Government has no Brexit plan because three men are just playing games

What I am about to write is really very very scary.

Fully sixteen months ago today we woke up to the news the UK had voted to leave the European Union. However, the UK Government still has absolutely no notion how to go about this.

Nearly fifteen months ago the new Prime Minister appointed three prominent Brexiters to deliver what they had campaigned for. The EU would fold over and give the British the deal they wanted because of their consumer spending; other countries would be fighting over who would do the first trade deal with the newly liberated UK; and of course fully £350m per week would become available for Health. In the words of Blackadder there was only one problem with this plan – it was, ahem, bollocks.

The reason we are now sixteen months on and still lacking a plan is that the three Ministers thus appointed have failed abjectly to grasp that obvious point. The EU will not breach its own rules; no one is particularly interested in a trade deal with the UK (at least, not one which would actually be in any way favourable to the UK); and the rise in the cost of living plus the sheer bureaucratic burden of managing withdrawal has left the country with considerably less to spend on public services, bringing into question the very viability of the NHS. These are the straightforward facts, and yet still the three Ministers plough on, choosing to ignore them at great cost to households up and down the country.

Worse still, the three Ministers do not care about the cliff edge they are leading the UK towards – a cliff edge which in the words of one prominent Leave campaigner would render the UK “almost a failed state”. The three of them are, of course, too busy trying to position themselves for the top job – not just by making themselves look good but also by making the other two look bad – to care about the vast damage being done right now to households of low and fixed incomes suffering the rise in the cost of living, or soon to business when it realises it simply has no means to trade beneficially, or then to public services such as NHS when government revenue inevitably plummets.

To be clear, as I always said on these pages, Brexit was deliverable had another course been adopted. Firstly, the UK should have left “associate membership” on the table (essentially membership with some restrictions over participation in the EU institutions in return for greater border controls); secondly it should not have triggered Article 50 until it was clear what type of deal was viable; thirdly it should at the very least by now have applied to join EFTA. So again to be clear, I cannot be accused of being someone who “ignored the will of the people”. Nor am I, however, someone who ignores reality.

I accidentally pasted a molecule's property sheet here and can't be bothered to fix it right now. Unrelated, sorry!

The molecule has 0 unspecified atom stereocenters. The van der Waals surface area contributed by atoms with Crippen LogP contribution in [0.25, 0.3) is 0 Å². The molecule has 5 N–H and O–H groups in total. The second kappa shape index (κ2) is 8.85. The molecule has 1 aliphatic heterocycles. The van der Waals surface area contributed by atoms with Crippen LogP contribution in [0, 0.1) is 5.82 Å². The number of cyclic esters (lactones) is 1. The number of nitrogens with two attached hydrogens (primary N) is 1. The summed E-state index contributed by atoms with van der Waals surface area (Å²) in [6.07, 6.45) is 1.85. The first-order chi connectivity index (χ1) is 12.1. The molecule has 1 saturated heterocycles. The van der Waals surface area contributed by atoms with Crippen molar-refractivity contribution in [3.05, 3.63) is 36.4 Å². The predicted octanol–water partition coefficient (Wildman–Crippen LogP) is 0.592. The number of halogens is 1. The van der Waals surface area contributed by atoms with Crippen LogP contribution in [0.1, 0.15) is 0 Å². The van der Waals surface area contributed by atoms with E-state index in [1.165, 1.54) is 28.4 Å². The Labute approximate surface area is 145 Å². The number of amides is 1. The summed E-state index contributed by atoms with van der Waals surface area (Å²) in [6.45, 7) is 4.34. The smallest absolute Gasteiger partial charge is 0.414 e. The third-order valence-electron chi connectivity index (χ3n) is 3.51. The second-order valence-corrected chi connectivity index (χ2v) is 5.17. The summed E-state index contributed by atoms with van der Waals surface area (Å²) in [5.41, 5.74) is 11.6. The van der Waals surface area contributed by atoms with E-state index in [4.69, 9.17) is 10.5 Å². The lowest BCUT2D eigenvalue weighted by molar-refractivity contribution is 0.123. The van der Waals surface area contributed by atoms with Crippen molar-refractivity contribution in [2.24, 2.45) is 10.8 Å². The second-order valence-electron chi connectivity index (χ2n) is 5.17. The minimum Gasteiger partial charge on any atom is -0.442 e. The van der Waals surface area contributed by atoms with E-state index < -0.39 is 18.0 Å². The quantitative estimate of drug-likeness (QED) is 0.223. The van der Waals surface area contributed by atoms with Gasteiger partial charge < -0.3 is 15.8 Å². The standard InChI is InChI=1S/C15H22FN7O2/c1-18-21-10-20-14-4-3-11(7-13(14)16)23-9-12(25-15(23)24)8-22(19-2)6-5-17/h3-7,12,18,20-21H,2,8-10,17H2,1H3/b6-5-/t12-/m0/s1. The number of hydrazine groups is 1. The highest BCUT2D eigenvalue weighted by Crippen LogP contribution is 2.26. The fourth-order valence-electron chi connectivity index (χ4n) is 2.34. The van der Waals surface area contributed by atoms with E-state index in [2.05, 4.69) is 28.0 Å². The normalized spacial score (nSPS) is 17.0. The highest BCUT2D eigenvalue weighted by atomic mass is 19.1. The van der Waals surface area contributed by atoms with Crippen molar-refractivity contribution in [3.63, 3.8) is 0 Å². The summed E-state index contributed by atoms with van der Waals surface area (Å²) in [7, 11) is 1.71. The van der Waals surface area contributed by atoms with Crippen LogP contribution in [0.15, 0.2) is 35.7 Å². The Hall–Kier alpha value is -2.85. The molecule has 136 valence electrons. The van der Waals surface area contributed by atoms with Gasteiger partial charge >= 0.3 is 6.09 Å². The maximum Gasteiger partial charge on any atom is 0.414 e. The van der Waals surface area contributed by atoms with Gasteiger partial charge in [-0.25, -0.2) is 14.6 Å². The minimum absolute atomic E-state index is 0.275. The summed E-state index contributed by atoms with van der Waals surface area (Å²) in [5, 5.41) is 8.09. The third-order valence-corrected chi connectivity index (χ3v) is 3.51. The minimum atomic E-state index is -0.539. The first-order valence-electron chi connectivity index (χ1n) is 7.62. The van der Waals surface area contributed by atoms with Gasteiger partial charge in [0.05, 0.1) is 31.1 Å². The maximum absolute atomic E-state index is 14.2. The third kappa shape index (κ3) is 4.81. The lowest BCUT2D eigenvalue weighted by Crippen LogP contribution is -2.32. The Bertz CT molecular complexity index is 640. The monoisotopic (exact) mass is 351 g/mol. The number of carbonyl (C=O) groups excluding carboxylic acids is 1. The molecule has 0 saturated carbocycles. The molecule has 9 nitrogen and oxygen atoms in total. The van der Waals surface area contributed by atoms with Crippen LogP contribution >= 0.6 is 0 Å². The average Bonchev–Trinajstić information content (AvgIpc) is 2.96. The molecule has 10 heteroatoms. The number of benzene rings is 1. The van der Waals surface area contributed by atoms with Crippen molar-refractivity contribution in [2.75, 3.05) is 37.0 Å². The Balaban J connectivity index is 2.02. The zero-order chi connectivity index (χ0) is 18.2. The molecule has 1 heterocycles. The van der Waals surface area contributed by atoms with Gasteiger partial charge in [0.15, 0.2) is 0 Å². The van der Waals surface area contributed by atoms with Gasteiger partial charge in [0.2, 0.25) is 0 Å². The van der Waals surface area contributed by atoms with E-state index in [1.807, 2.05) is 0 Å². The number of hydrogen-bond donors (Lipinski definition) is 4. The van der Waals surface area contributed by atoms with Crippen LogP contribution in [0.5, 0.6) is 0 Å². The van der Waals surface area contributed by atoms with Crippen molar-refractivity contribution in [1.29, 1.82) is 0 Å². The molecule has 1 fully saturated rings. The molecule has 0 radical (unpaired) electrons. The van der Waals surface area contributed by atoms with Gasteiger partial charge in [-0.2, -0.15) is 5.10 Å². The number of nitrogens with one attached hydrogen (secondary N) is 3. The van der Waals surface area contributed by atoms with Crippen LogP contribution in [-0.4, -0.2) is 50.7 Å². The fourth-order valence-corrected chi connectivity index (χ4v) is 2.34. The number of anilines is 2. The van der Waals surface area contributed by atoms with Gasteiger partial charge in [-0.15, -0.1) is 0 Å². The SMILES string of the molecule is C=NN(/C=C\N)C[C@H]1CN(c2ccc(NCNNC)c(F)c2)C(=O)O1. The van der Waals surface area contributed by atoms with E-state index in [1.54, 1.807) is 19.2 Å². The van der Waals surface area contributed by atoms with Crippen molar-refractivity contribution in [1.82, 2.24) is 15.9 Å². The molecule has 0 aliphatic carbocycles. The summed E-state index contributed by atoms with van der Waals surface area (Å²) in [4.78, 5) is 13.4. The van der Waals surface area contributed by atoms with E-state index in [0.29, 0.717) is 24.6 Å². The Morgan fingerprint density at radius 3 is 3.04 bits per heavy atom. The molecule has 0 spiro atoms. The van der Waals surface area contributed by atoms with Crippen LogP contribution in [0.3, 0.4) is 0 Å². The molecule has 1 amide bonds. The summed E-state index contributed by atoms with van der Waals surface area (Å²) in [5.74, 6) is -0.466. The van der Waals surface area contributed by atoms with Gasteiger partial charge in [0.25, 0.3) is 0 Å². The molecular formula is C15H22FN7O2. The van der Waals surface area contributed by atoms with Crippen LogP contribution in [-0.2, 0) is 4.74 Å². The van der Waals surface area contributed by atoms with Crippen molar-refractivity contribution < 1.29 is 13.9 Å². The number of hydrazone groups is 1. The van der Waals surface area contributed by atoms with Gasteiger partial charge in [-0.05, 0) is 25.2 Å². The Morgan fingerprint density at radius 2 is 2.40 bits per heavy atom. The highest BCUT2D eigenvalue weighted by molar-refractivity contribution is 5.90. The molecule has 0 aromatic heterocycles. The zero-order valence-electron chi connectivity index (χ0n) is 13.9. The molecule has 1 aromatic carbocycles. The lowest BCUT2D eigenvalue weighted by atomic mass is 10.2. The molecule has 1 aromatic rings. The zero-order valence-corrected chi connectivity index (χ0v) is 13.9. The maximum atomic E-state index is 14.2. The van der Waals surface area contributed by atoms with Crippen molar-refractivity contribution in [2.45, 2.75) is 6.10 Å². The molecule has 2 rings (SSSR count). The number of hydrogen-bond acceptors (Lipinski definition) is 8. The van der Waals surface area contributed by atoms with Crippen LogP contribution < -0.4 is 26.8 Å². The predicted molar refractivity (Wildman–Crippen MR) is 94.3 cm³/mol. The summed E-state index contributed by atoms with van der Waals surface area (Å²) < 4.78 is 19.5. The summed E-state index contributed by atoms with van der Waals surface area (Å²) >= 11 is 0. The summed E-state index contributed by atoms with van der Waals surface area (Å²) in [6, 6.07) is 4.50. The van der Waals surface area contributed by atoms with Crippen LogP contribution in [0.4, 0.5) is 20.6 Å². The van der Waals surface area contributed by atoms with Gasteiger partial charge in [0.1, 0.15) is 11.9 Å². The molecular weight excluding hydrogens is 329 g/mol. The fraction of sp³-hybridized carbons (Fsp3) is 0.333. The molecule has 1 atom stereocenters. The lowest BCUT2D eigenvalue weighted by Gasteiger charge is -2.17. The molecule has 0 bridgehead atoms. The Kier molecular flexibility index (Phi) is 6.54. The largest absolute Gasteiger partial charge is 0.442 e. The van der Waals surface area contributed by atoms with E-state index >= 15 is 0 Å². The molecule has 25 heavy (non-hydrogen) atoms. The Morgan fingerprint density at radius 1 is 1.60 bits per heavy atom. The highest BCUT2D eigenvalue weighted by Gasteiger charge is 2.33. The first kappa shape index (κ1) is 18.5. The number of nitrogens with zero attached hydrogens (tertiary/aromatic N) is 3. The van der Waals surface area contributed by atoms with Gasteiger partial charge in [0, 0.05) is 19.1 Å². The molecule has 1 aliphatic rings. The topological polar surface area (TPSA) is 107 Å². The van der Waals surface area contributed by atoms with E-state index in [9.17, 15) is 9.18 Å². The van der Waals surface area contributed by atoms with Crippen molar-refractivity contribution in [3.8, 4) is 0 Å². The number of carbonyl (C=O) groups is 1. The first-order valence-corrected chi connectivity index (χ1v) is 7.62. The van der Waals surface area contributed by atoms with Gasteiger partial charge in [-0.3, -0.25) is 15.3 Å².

Having chosen none of these perfectly sensible options as a route to achieving Brexit, and with the three Ministers not even listening to officials’ advice far less heeding it, the UK Government has now begun to run out of rope on which to hang itself.

In other words, Brexit has become an act of blind faith and thus an act of ignorant depravity. It must be stopped, now.


2 thoughts on “Government has no Brexit plan because three men are just playing games

  1. korhomme says:

    The Article 50 point is interesting. On a legal thread I recently read that the UK could also leave the EU by treaty. Such a treaty would take time to develop, but would not be limited to the two years of Art. 50.

    If you think of ‘Leave’ as a pressure group, their problem is that once having ‘won’ they have to turn from campaigners into doers; except of course for Mr Farage. It’s so very apparent that they have very little idea of what they want to ‘leave’: their ideas are rhetoric without the reality.

    And now ‘no deal’ hangs over us, but, we are told, trade will simply be on WTO terms. Mauritanea is the closest any country comes to WTO terms; that doesn’t sound very convincing.

    • korhomme says:

      A point about movement of goods and people is often overlooked. Getting stuff or people out of a country is easy, but getting stuff and people in isn’t; this is where problems arise. The border is asymmetric. Those with long memories will recall crossing the border here when there was a border; the common travel area meant that there were no passport controls, an unusual situation between two countries. But the customs officials could be officious about asking what stuff you’d bought. And of course, the problem that smugglers have is one of entry, not exit.

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